21. Goffman, Erving. 1961. Encounters: Two studies in the sociology of interaction. Indianapolis: Bobbs-Merrill.Google Scholar
  22. Goffman, Erving. 1979. Footing. Semiotica 25 (1–2): 1–29.CrossRefGoogle Scholar
  23. Goodwin, Charles. 1984. Notes on story structure and the organization of participation. In Structures of social action: Studies in conversation analysis, ed. John Maxwell Atkinson and John Heritage, 225–246. London: Cambridge University Press.Google Scholar
  24. Goodwin, Charles. 1994. Professional vision. American Anthropologist 96 (3): 606–633.CrossRefGoogle Scholar
  25. Goodwin, Marjorie. 1980a. He-said-she-said: Formal cultural proceedings for the construction of a gossip dispute activity. American Ethnologist 7 (4): 674–695.CrossRefGoogle Scholar
  26. Goodwin, Marjorie. 1980b. Processes of mutual monitoring implicated in the production of description sequences. Sociological Inquiry 50 (3–4): 303–317.CrossRefGoogle Scholar
  27. Grice, H. Paul. 1975. Logic and conversation. In Syntax and semantics, vol. 3, speech acts, ed. Peter Cole and Jerry L. Morgan, 41–58. New York: Academic Press.Google Scholar
  28. Gumperz, John J. 1999. On interactional sociolinguistic method. In Talk, work and institutional order: Discourse in medical, mediation and management settings, ed. Srikant Sarangi and Celia Roberts, 453–472. Berlin: Mouton de Gruyter.CrossRefGoogle Scholar
  29. Heath, Christian. 1982. The display of recipiency: An instance of a sequential relationship in speech and body movement. Semiotica 42 (2/4): 147–167.Google Scholar
  30. Heath, Christian. 1984. Talk and recipiency: Sequential organization in speech and body movement. In Structures of social action, ed. John Maxwell Atkinson and John Heritage, 247–265. Cambridge: Cambridge University Press.Google Scholar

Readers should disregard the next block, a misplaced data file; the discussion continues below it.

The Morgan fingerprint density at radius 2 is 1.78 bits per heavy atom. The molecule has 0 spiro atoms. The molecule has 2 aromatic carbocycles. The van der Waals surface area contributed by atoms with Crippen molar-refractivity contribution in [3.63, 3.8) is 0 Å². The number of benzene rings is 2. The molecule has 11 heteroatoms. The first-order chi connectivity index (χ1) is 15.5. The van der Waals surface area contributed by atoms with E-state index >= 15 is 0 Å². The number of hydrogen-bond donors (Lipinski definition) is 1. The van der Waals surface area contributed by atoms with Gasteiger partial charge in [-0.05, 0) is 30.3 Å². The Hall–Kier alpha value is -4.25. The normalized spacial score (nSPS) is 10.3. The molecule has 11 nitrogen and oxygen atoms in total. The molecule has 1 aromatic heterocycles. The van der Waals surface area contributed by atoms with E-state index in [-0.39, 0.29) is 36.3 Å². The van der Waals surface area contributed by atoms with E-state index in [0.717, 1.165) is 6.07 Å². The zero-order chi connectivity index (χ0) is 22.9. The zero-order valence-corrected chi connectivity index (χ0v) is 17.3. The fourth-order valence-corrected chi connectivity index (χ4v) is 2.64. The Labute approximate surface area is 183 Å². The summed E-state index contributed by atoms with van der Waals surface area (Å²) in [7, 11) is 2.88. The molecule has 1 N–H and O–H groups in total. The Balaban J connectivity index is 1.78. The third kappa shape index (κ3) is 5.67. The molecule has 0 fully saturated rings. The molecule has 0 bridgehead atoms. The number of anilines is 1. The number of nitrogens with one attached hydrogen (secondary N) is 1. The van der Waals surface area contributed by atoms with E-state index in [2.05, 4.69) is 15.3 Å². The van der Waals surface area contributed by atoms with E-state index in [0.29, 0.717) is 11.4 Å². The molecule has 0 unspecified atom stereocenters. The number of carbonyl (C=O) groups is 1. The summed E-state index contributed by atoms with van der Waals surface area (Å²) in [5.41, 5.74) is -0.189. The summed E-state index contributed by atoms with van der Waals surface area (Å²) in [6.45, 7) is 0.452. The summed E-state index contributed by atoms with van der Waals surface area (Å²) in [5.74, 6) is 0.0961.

31. Haddington, Pentti, Lorenza Mondada, and Maurice Nevile (eds.). 2013. Interaction and mobility: Language and the body in motion. Berlin: de Gruyter.Google Scholar
  32. Haddington, Pentti, Tiina Keisanen, Lorenza Mondada, and Maurice Nevile (eds.). 2014. Multiactivity in social interaction: Beyond multitasking. Amsterdam: John Benjamins.Google Scholar
  33. Hall, Edward T. 1969. The hidden dimension. New York: Anchor Books.Google Scholar
  34. Heritage, John. 2010. Conversation analysis: Practices and methods. In Qualitative sociology, ed. David Silverman, 208–230. London: Sage.Google Scholar
  35. Heritage, John, and Marja-Leena Sorjonen. 1994. Constituting and maintaining activities across sequences and prefacing as a feature of question design. Language in Society 23 (1): 1–29.CrossRefGoogle Scholar
  36. Hymes, Dell. 1962. The ethnography of speaking. In Anthropology and human behavior, ed. Thomas Gladwin and William C. Sturtevant, 13–53. Washington: Anthropological Society Washington.Google Scholar
  37. Hymes, Dell. 1972. Models of the interaction of language and social life. In Directions in sociolinguistics: The ethnography of communication, ed. John J. Gumperz and Dell Hymes, 35–71. New York: Holt, Rinehart and Winston.Google Scholar
  38. Jefferson, Gail. 1978. Sequential aspects of storytelling in conversation. In Studies in the organization of conversational interaction, ed. Jim Schenkein, 219–248. New York: Academic Press.CrossRefGoogle Scholar
  39. Jefferson, Gail. 1988. On the sequential organization of troubles-talk in ordinary conversation. Social Problems 35 (4): 418–441.CrossRefGoogle Scholar
  40. Keevallik, Leelo. 2013. The interdependence of bodily demonstrations and clausal syntax. Research on Language and Social Interaction 46 (1): 1–21.CrossRefGoogle Scholar
  41. Kupetz, Maxi. 2015. Empathie im Gespräch – Eine interaktionslinguistische Perspektive. Tübingen: Stauffenburg Linguistik.Google Scholar
  42. Lave, Jean, and Etienne Wenger. 1991. Situated learning: Legitimate peripheral participation. Cambridge: Cambridge University Press.CrossRefGoogle Scholar
  43. Levinson, Stephen C. 1992. Activity types and language. In Talk at work, ed. Paul Drew and John Heritage, 66–100. Cambridge: Cambridge University Press.Google Scholar